Ball E010107 Click to enlarge image
A ball made from dried grass. The grass has been tightly compressed and then bound with a stronger plant fibre. It was acquired by the museum in 1901, and was made near Cairns, QLD. Image: Finton Mahony
© Australian Museum

Our earliest, made by the Calcadoon and Western tribes of the Georgina River, Channel Country QLD, was acquired in 1893. It is made from animal (bullock) bone, gypsum, camel dung and pigment, and was spun on a paperbark mat sprinkled with sand to assist with spinning. Another early object, a ball from the Cairns district of Queensland, is made from plant fibre.

We also have sixteen small, cube shaped balls, known as “kai” by the Meriam people of Mer Island in the Torres Strait, and acquired in 1907. Made from plaited pandanus strips, these were apparently used in a team throwing game, during which the balls mustn’t touch the ground.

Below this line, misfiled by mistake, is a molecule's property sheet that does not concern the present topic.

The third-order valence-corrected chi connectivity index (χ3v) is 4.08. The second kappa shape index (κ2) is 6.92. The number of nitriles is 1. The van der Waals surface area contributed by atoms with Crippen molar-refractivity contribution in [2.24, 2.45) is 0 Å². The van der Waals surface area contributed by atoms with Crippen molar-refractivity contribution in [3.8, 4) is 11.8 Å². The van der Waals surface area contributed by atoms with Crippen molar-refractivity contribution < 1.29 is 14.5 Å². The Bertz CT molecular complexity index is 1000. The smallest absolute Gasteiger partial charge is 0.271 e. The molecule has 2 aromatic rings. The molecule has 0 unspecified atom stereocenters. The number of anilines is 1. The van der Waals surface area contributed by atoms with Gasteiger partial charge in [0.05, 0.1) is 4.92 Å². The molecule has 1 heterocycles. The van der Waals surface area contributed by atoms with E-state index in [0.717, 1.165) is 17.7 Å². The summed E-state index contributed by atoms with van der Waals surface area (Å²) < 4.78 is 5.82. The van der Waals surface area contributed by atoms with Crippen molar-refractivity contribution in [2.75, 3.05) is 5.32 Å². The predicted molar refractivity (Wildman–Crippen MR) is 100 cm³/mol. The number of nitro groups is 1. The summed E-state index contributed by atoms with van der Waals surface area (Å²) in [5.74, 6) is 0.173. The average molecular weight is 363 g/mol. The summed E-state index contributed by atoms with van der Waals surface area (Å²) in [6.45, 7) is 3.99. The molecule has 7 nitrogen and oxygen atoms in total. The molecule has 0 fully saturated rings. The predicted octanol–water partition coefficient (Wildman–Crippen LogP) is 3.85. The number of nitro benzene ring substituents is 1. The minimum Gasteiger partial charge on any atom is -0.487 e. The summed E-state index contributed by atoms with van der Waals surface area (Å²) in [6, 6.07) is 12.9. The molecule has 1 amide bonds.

A more modern example, from Ngalijibama in Arnhem Land, Northern Territory, is made from an old chux type disposable, soiled washing cloth. It has been compressed into a cube and tied with nylon rope and cassette tape. This demonstrates how just how resourceful and creative kids can be.